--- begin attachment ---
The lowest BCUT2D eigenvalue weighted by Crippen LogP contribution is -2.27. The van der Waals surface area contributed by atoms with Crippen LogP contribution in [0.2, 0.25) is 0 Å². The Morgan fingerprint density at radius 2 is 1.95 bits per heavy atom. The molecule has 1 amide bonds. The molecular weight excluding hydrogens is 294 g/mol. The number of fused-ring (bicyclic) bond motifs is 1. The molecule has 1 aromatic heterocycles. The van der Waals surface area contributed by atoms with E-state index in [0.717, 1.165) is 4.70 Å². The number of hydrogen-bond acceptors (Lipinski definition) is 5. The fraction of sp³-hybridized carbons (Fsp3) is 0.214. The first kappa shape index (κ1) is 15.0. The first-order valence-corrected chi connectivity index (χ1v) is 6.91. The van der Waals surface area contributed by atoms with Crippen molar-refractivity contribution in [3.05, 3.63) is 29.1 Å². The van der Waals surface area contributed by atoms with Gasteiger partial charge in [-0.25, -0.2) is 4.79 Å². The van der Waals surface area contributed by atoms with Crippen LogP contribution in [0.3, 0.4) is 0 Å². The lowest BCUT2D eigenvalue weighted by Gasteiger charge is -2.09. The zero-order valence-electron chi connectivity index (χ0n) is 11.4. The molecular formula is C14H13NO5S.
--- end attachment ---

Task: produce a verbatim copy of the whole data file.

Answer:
The lowest BCUT2D eigenvalue weighted by Crippen LogP contribution is -2.27. The van der Waals surface area contributed by atoms with Crippen LogP contribution in [0.2, 0.25) is 0 Å². The Morgan fingerprint density at radius 2 is 1.95 bits per heavy atom. The molecule has 1 amide bonds. The molecular weight excluding hydrogens is 294 g/mol. The number of fused-ring (bicyclic) bond motifs is 1. The molecule has 1 aromatic heterocycles. The van der Waals surface area contributed by atoms with E-state index in [0.717, 1.165) is 4.70 Å². The number of hydrogen-bond acceptors (Lipinski definition) is 5. The fraction of sp³-hybridized carbons (Fsp3) is 0.214. The first kappa shape index (κ1) is 15.0. The first-order valence-corrected chi connectivity index (χ1v) is 6.91. The van der Waals surface area contributed by atoms with Crippen molar-refractivity contribution in [3.05, 3.63) is 29.1 Å². The van der Waals surface area contributed by atoms with Gasteiger partial charge in [-0.25, -0.2) is 4.79 Å². The van der Waals surface area contributed by atoms with Crippen LogP contribution in [0.3, 0.4) is 0 Å². The lowest BCUT2D eigenvalue weighted by Gasteiger charge is -2.09. The zero-order valence-electron chi connectivity index (χ0n) is 11.4. The molecular formula is C14H13NO5S.